Birth of a Religion
J. Gordon Melton
As the twenty-first century opened, the Church of Scientology1 has emerged as one major focus of the ongoing controversy on new religions and their role in the rise of religious pluralism in the West. The teachings of founder L. Ron Hubbard enjoyed some immediate success with the public following their initial appearance in 1950, but one could have hardly predicted Scientology’s meteoric rise or its history of public conflict from its modest beginning. The controversy over Scientology has extended at times to almost every aspect of the church and its founder, and although those issues have been largely resolved in North America, the very status of Scientology as a religion continues to be seriously questioned in some quarters and has been the subject of multiple court cases. True, it has been recognized as a religion in many countries of the world, including the United States; but opposition continues in some quarters. In the modest space allowed, this chapter cannot cover every point at issue but does attempt to provide (1) an overview of the life of L. Ron Hubbard anchored by the generally agreed upon facts; (2) an introduction to the church’s beliefs, practices, and organization; and (3) a summary of the major points of the controversy.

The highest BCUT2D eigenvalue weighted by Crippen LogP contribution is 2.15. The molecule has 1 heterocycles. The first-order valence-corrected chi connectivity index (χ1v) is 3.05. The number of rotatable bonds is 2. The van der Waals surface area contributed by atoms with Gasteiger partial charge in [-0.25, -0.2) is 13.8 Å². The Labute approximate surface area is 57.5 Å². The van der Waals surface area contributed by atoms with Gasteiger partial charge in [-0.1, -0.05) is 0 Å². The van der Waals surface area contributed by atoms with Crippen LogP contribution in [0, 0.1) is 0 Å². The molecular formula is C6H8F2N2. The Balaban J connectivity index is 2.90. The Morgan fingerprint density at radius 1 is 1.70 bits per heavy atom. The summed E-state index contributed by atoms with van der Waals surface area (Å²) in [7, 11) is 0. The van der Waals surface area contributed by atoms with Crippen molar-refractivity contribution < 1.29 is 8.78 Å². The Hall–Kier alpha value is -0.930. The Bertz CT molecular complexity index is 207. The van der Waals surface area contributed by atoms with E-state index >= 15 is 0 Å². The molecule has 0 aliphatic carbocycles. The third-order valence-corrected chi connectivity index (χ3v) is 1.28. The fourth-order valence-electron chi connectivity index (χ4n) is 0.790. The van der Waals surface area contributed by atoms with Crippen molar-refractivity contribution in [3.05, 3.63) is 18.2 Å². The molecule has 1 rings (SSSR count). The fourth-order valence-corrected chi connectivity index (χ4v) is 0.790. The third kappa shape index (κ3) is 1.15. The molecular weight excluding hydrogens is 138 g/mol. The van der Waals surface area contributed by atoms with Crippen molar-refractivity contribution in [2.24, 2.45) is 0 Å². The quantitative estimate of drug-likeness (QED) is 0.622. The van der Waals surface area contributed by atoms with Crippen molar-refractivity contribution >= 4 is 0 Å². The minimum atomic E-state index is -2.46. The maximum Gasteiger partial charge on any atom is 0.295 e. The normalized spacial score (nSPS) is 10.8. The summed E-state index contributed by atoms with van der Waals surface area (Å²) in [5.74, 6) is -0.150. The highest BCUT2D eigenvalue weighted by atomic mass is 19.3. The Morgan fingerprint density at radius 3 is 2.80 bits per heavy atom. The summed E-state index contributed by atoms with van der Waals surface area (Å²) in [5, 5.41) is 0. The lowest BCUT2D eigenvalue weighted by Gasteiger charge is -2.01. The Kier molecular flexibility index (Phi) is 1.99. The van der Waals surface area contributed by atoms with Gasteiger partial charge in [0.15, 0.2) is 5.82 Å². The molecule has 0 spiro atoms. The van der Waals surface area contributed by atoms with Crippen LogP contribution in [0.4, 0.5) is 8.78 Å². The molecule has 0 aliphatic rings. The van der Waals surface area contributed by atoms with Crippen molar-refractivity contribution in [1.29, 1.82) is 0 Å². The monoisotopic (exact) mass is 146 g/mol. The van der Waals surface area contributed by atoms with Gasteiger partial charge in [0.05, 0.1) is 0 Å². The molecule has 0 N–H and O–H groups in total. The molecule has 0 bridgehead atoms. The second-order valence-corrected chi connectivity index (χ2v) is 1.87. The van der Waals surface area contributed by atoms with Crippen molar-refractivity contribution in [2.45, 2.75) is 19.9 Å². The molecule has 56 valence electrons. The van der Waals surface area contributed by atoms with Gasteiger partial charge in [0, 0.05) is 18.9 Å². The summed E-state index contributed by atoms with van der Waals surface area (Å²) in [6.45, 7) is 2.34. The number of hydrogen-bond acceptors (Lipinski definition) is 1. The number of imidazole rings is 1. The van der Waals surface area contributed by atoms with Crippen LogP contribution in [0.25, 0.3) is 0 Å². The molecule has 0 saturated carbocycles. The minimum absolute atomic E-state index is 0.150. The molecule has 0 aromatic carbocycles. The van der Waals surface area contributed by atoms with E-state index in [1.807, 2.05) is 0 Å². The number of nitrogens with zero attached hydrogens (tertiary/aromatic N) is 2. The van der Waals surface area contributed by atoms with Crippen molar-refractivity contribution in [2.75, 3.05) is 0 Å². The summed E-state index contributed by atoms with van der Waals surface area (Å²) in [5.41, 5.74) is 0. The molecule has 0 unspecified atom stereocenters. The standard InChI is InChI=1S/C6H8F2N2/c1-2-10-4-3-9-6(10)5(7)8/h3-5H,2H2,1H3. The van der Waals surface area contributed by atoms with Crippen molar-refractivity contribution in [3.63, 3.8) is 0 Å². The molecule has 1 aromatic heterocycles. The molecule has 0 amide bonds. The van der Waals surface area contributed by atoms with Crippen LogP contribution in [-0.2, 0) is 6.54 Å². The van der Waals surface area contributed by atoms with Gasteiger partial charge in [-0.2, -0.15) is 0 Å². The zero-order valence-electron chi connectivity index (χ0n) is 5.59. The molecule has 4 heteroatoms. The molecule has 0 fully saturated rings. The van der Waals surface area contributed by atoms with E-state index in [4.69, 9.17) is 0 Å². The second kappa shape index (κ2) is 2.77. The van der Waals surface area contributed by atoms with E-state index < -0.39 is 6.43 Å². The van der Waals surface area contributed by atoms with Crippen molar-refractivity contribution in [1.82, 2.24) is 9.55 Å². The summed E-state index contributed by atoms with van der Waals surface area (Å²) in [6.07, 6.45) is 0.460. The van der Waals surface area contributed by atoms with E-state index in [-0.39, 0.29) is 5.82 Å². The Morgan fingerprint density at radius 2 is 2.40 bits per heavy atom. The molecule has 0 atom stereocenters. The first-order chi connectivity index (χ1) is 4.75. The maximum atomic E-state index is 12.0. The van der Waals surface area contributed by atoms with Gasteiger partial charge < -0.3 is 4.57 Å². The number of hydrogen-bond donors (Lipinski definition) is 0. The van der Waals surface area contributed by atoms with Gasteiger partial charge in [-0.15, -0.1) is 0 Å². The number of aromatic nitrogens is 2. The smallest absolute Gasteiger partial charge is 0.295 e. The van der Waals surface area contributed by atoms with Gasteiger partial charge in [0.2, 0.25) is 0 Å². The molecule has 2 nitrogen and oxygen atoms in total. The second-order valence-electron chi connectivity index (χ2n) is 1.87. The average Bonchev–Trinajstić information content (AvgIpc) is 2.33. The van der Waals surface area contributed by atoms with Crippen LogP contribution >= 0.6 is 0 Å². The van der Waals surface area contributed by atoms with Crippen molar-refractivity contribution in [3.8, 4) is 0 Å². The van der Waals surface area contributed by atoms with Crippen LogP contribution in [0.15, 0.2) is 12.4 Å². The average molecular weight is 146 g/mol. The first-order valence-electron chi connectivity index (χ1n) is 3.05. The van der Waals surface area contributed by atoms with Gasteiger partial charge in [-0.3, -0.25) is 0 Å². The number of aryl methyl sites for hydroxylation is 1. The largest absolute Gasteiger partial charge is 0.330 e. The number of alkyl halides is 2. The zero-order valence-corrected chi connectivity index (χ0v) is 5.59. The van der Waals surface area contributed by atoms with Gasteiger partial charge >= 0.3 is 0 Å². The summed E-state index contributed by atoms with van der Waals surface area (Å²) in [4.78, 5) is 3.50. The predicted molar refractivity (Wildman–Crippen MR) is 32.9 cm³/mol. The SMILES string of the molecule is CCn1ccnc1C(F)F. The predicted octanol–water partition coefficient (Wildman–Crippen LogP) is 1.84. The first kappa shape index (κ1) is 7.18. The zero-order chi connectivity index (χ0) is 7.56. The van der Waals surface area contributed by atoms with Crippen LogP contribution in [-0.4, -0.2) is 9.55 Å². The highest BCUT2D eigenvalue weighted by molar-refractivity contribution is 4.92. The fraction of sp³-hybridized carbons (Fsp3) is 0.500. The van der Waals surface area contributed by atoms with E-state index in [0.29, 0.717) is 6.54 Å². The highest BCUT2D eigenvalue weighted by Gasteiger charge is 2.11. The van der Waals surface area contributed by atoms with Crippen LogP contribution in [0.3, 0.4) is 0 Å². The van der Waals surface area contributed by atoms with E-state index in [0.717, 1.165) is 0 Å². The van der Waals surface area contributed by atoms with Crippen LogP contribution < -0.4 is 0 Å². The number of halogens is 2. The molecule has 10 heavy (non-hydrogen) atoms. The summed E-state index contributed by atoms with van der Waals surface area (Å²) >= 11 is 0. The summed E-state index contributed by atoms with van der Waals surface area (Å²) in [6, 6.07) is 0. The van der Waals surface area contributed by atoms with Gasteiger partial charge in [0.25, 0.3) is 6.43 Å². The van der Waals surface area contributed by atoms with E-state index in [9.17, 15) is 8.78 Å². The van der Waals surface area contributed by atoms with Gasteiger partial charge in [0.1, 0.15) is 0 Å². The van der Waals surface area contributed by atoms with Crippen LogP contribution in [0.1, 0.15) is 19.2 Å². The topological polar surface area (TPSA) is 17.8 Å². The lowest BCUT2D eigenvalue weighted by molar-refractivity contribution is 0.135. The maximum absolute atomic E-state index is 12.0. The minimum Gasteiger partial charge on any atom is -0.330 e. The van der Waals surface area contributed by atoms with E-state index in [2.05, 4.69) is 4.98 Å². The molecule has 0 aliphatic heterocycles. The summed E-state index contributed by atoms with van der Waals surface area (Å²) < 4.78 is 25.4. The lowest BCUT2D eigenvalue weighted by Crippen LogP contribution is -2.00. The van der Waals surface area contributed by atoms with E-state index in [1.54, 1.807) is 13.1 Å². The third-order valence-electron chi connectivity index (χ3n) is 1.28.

Lafayette Ronald Hubbard (1911–1986) began life in the rural Midwest, born in Tilden, Nebraska, to U.S. naval officer Harry Ross Hubbard and Ledora May Waterbury.2 Six months after his birth, the family moved from Nebraska to Oklahoma, then settled for a time in Montana, eventually establishing itself on a ranch near Helena.